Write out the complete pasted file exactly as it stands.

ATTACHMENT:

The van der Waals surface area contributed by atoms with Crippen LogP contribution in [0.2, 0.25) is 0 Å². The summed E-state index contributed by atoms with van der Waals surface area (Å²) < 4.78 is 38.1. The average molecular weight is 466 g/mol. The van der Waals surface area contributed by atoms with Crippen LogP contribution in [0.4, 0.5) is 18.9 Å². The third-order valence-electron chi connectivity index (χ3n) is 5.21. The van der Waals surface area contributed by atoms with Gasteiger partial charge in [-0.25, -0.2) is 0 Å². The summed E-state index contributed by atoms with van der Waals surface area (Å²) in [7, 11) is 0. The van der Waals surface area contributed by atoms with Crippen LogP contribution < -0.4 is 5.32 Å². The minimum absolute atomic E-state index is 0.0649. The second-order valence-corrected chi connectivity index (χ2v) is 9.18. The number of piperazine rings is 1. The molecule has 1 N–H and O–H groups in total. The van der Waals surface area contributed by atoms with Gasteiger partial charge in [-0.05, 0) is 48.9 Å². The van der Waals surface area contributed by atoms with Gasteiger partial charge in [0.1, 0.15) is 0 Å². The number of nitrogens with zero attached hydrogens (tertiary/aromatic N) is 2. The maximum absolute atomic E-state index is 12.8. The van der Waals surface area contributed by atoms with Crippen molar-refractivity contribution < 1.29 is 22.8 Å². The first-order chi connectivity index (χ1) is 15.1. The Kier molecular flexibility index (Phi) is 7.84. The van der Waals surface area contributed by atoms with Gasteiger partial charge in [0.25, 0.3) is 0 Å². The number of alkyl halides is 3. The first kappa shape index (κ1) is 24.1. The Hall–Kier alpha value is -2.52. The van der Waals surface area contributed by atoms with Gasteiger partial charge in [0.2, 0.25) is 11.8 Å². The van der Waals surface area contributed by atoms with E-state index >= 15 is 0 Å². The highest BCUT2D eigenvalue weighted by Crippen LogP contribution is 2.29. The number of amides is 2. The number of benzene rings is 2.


The van der Waals surface area contributed by atoms with Crippen LogP contribution in [0.2, 0.25) is 0 Å². The summed E-state index contributed by atoms with van der Waals surface area (Å²) < 4.78 is 38.1. The average molecular weight is 466 g/mol. The van der Waals surface area contributed by atoms with Crippen LogP contribution in [0.4, 0.5) is 18.9 Å². The third-order valence-electron chi connectivity index (χ3n) is 5.21. The van der Waals surface area contributed by atoms with Gasteiger partial charge in [-0.25, -0.2) is 0 Å². The summed E-state index contributed by atoms with van der Waals surface area (Å²) in [7, 11) is 0. The van der Waals surface area contributed by atoms with Crippen LogP contribution < -0.4 is 5.32 Å². The minimum absolute atomic E-state index is 0.0649. The second-order valence-corrected chi connectivity index (χ2v) is 9.18. The number of piperazine rings is 1. The molecule has 1 N–H and O–H groups in total. The van der Waals surface area contributed by atoms with Gasteiger partial charge in [-0.05, 0) is 48.9 Å². The van der Waals surface area contributed by atoms with Gasteiger partial charge in [0.1, 0.15) is 0 Å². The number of nitrogens with zero attached hydrogens (tertiary/aromatic N) is 2. The maximum absolute atomic E-state index is 12.8. The van der Waals surface area contributed by atoms with Crippen molar-refractivity contribution < 1.29 is 22.8 Å². The first-order chi connectivity index (χ1) is 15.1. The Kier molecular flexibility index (Phi) is 7.84. The van der Waals surface area contributed by atoms with Gasteiger partial charge in [0.25, 0.3) is 0 Å². The number of alkyl halides is 3. The first kappa shape index (κ1) is 24.1. The Hall–Kier alpha value is -2.52. The van der Waals surface area contributed by atoms with Gasteiger partial charge in [0.2, 0.25) is 11.8 Å². The van der Waals surface area contributed by atoms with E-state index >= 15 is 0 Å². The highest BCUT2D eigenvalue weighted by Crippen LogP contribution is 2.29. The number of amides is 2. The number of benzene rings is 2.